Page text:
THE ANIMALS OF SIAM. 63
which his men made and brought to our landing. Three huge fellows, averaging twelve feet each, lay securely pinioned on the bottom of their boat, but neither of them proved to be the one sought for.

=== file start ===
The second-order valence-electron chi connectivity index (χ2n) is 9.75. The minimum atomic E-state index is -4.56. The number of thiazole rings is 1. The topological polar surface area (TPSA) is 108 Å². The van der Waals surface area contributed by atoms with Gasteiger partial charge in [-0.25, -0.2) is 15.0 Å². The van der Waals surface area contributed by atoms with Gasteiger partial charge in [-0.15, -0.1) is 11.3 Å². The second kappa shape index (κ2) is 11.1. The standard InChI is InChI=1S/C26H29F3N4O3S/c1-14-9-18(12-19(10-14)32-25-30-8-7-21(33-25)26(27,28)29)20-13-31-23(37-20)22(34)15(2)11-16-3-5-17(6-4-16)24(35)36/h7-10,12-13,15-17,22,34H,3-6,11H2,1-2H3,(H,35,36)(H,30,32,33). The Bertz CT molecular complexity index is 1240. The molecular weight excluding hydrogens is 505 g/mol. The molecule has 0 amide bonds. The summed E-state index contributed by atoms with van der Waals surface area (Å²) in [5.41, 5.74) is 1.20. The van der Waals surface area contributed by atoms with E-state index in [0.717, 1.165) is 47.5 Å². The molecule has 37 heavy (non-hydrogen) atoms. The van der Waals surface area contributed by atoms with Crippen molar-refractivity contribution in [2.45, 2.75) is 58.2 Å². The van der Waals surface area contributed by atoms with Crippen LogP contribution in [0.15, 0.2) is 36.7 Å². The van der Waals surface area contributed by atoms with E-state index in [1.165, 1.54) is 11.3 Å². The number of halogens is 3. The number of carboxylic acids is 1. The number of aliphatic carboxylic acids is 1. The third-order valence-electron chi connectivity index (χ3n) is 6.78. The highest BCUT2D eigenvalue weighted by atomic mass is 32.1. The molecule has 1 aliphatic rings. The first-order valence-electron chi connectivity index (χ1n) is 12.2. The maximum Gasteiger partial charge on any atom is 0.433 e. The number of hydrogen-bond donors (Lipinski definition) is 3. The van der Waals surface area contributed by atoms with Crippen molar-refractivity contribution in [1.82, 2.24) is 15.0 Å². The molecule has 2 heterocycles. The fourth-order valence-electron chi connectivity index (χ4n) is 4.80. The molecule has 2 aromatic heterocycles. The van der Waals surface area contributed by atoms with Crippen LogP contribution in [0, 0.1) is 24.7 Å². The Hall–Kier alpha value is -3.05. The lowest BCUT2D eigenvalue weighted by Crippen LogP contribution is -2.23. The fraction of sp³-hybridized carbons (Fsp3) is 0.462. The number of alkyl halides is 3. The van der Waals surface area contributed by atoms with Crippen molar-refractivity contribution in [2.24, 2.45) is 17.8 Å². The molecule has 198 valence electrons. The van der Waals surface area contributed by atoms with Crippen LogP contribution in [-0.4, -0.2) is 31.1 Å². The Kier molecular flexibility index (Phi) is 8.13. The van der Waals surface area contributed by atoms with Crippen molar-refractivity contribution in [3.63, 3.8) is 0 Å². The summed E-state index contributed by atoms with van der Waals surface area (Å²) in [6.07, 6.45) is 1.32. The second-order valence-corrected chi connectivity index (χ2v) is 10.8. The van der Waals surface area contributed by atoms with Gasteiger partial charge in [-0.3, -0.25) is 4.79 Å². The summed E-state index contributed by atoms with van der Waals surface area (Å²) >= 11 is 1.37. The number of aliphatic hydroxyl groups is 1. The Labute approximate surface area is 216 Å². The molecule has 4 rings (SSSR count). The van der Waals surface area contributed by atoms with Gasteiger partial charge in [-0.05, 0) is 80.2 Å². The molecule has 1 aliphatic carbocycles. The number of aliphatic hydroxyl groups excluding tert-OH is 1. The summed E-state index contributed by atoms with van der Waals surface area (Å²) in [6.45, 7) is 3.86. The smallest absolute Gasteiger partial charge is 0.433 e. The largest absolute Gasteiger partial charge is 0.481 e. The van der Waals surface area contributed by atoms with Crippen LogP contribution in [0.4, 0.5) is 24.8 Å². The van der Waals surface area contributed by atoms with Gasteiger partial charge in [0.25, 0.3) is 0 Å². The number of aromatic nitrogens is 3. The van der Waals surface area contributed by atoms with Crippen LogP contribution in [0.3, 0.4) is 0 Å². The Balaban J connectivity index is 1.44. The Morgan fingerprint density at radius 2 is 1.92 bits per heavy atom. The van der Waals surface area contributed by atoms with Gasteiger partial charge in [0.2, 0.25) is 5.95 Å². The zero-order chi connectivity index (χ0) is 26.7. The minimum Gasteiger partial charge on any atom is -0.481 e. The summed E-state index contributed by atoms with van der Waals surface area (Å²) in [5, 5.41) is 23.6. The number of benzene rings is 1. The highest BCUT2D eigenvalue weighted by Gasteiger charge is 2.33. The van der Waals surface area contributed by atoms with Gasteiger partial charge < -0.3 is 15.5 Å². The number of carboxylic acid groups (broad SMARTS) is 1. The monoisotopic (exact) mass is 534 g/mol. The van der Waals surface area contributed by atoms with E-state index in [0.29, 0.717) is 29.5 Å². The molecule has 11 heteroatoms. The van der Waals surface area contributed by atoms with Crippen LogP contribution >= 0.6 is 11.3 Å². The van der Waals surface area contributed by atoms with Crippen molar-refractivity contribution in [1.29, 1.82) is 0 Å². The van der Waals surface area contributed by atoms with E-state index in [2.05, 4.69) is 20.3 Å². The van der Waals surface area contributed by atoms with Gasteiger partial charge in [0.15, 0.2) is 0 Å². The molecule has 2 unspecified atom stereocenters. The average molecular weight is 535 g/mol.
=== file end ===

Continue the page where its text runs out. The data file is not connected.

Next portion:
In the strange providence of God, Whose kingdom ruleth over all, one of these terrible creatures once became the means of salvation to a Chinese fisherman in Siam, and through him of founding in a distant and important town a native Church which now has many Chinese communicants. He was wading in the shallows at the head of the Gulf of Siam, collecting shellfish, when what he supposed was a log drifting toward him proved to be a huge crocodile, which attacked him fiercely, biting off his hand, so that it only hung by the tendons of the wrist. At his cries for help his comrades came and drove the creature away. Mortification set in, which would have ended in death, had he not sought the missionary physician in Bangkok. My husband amputated the arm, the stump healed kindly, and when, at the end of the month, he left the mission hospital to return home, his gratitude and trust in those whose Christian kindness and care had saved his life led him to say that their God, of Whom they had told him, should henceforth be his God. From that time he gave up the worship of idols and refused